Badly Drawn Boy It's What I'm Thinking Pt.1 – Photographing Snowflakes(The End Records) Buy it from Insound
Badly Drawn Boy, the project of English singer-songwriter Damon Gough, deserves better than this, but here goes: Badly Drawn Boy? More like an amazing piece of art. Awful, awful puns aside, for his first album in four years, It's What I'm Thinking Pt.1 – Photographing Snowflakes, and the first in a proposed trilogy, Gough has crafted a beautiful sonic masterpiece that is equal parts raw, open emotion and simplicity and a picture-perfect example of a truly layered production.
The album excels because, from the very first moment of album opener Safe Hands, Gough demonstrates his skill at creating a track that truly sticks with the listener in a way that is almost unshakable in an equally joyous and disconcerting fashion. The wave of ambience built on the most simple of folk guitars, combined with the echoes of Gough's whisper, make for a song of true power despite its easy-listening nature. But Gough understands that, trite as it is, you can say less with more if you've got the listener hooked in a whirlwind of sounds. With overly simplified lines like "Give the boy a crutch/it isn't asking much" (from It's What I'm Thinking) to much of the lyrical content in The Order of Things ("Throw me to the lions/make me a man" stands out especially), Gough has a clear cut ability to maximize the impact of whatever floats across his lips, usually sailing outward on feelings of inadequacy and a kind of distinguished heartache.
As satisfying as those truly basic moments may be, Gough further demonstrates his unquestionable appeal with the aforementioned productions that see the alternative artist take a lot of the musical rainbow and paint us a distinctively unique portrait. With a slightly Dire Straits edge to it, I Saw You Walk Away fuses that '80s bluesy rock with brilliant pops of orchestral strings. It's an overt ode to the New Wave, but the emotion and portrayal of Gough as the man standing tall as his life crumbles around him ("if I don't crucify myself, somebody will/If I don't do this thing myself, nobody will") is strictly universal. From the slightly rural to the straight up Merle Haggard end of the spectrum, the title track utilizes an open desolation adorned with a slide guitar to create a landscape of absolute ruin for Gough to traipse through. Here, he covers himself in the coat of broken down country that's bigger than Willie Nelson could ever dream of and an item that lets him go all out in his journey to assure us we will all die alone. As a sparse electro track, with dreamy acoustic guitar and minimalistic drum beat, The Order of Things buzzes with chimes and samples, an infuriating and experimental bit that burns through the ears and into the cerebellum like it was a blast of psychedelic music. Utterly complex and painstakingly produced, these form the meat of an already meaty LP.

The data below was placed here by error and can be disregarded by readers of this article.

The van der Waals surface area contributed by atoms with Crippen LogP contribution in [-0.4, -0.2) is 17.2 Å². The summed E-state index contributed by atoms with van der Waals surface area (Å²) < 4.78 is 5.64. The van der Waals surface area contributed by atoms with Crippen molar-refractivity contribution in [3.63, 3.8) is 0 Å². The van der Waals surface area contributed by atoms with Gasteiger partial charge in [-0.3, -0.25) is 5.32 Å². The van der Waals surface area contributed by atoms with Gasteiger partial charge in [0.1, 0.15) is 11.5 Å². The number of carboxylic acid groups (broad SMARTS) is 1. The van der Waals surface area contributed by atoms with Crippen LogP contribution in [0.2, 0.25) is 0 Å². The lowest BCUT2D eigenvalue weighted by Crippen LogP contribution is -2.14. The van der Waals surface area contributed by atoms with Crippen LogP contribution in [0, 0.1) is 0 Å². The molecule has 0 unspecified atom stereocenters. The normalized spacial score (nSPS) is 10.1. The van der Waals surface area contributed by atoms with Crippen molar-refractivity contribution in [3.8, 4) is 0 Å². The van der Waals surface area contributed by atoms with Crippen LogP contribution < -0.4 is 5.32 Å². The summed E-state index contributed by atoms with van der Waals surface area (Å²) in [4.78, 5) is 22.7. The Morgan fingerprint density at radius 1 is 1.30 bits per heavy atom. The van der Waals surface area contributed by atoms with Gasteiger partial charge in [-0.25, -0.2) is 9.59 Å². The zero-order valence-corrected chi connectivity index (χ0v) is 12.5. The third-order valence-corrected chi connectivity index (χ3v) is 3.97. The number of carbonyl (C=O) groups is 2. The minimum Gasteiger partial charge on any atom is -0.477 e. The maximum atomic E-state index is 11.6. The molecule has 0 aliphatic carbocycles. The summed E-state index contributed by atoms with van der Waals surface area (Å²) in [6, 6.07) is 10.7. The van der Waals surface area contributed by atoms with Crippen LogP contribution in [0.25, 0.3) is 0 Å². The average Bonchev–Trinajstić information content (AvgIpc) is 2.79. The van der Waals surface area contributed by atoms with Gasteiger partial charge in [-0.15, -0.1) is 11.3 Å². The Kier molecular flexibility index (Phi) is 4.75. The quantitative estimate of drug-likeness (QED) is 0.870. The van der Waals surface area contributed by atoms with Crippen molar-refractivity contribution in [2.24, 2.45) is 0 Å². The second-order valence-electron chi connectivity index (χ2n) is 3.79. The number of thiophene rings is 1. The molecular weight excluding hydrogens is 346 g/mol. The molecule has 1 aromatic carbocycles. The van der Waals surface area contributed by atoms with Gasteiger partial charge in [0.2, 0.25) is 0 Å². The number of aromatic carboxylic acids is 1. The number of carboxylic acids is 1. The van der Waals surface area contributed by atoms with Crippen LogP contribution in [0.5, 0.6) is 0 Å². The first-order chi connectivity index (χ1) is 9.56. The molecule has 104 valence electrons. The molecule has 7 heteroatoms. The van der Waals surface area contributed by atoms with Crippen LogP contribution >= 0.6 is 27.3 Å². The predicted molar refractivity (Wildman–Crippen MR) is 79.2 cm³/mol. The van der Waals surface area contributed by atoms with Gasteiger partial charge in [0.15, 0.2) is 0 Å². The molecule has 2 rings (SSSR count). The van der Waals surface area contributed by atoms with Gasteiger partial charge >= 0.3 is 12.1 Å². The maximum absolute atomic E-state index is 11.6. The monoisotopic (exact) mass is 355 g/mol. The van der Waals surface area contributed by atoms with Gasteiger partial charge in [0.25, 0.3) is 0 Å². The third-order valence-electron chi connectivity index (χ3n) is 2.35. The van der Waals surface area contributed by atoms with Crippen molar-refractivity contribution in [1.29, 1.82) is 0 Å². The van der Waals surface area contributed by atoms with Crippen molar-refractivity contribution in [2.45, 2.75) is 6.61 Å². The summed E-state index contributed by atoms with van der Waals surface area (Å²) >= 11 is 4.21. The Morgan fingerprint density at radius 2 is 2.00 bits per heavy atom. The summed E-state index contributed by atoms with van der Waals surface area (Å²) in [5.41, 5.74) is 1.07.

While the album as a whole is undoubtedly one of emotional devastation, two tracks, the slightly grand/psychedelic burner Too Many Miracles, and the acoustic-electro dance hybrid This Electric, are moments of, dare I say, sheer joy and a place for the often-depressing and deep Gough to play up a much-needed lighter side. It's decisions like that, in addition to the more substantial musical choices, that let you see the intricate detail and wide brush strokes Gough attempts to utilize in developing a grandiose return and what could be the first step in a truly important series of albums.15 October, 2010 - 21:41 — Chris Coplan